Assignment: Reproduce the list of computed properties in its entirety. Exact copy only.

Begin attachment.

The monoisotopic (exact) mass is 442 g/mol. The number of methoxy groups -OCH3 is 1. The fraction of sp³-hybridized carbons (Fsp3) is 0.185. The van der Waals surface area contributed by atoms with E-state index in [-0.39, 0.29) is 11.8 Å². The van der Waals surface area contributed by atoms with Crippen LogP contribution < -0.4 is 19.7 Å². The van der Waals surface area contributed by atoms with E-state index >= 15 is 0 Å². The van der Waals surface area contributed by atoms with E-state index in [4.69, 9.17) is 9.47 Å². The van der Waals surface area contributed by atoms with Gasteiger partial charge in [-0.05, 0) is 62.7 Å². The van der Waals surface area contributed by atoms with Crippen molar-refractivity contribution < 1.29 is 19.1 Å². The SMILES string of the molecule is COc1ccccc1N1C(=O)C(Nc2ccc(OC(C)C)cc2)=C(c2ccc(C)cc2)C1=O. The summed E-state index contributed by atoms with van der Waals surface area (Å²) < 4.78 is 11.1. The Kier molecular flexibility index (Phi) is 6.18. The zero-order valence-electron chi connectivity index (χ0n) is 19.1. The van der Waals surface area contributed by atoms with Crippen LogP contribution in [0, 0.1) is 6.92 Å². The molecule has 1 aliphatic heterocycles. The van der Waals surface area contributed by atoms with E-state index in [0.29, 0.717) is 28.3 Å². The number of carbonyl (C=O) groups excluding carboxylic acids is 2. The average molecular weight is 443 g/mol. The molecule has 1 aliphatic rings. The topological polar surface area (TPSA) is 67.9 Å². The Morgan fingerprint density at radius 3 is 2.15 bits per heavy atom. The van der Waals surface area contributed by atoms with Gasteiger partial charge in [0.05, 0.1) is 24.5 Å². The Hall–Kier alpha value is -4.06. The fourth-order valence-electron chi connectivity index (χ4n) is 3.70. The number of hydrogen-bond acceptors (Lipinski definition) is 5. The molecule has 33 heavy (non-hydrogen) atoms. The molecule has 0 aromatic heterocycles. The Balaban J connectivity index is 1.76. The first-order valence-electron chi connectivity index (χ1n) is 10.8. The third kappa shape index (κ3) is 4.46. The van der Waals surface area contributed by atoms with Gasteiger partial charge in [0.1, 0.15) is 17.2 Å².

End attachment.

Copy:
The monoisotopic (exact) mass is 442 g/mol. The number of methoxy groups -OCH3 is 1. The fraction of sp³-hybridized carbons (Fsp3) is 0.185. The van der Waals surface area contributed by atoms with E-state index in [-0.39, 0.29) is 11.8 Å². The van der Waals surface area contributed by atoms with Crippen LogP contribution < -0.4 is 19.7 Å². The van der Waals surface area contributed by atoms with E-state index >= 15 is 0 Å². The van der Waals surface area contributed by atoms with E-state index in [4.69, 9.17) is 9.47 Å². The van der Waals surface area contributed by atoms with Gasteiger partial charge in [-0.05, 0) is 62.7 Å². The van der Waals surface area contributed by atoms with Crippen molar-refractivity contribution < 1.29 is 19.1 Å². The SMILES string of the molecule is COc1ccccc1N1C(=O)C(Nc2ccc(OC(C)C)cc2)=C(c2ccc(C)cc2)C1=O. The summed E-state index contributed by atoms with van der Waals surface area (Å²) < 4.78 is 11.1. The Kier molecular flexibility index (Phi) is 6.18. The zero-order valence-electron chi connectivity index (χ0n) is 19.1. The van der Waals surface area contributed by atoms with Crippen LogP contribution in [0, 0.1) is 6.92 Å². The molecule has 1 aliphatic heterocycles. The van der Waals surface area contributed by atoms with E-state index in [0.29, 0.717) is 28.3 Å². The number of carbonyl (C=O) groups excluding carboxylic acids is 2. The average molecular weight is 443 g/mol. The molecule has 1 aliphatic rings. The topological polar surface area (TPSA) is 67.9 Å². The Morgan fingerprint density at radius 3 is 2.15 bits per heavy atom. The van der Waals surface area contributed by atoms with Gasteiger partial charge in [0.05, 0.1) is 24.5 Å². The Hall–Kier alpha value is -4.06. The fourth-order valence-electron chi connectivity index (χ4n) is 3.70. The number of hydrogen-bond acceptors (Lipinski definition) is 5. The molecule has 33 heavy (non-hydrogen) atoms. The molecule has 0 aromatic heterocycles. The Balaban J connectivity index is 1.76. The first-order valence-electron chi connectivity index (χ1n) is 10.8. The third kappa shape index (κ3) is 4.46. The van der Waals surface area contributed by atoms with Gasteiger partial charge in [0.1, 0.15) is 17.2 Å².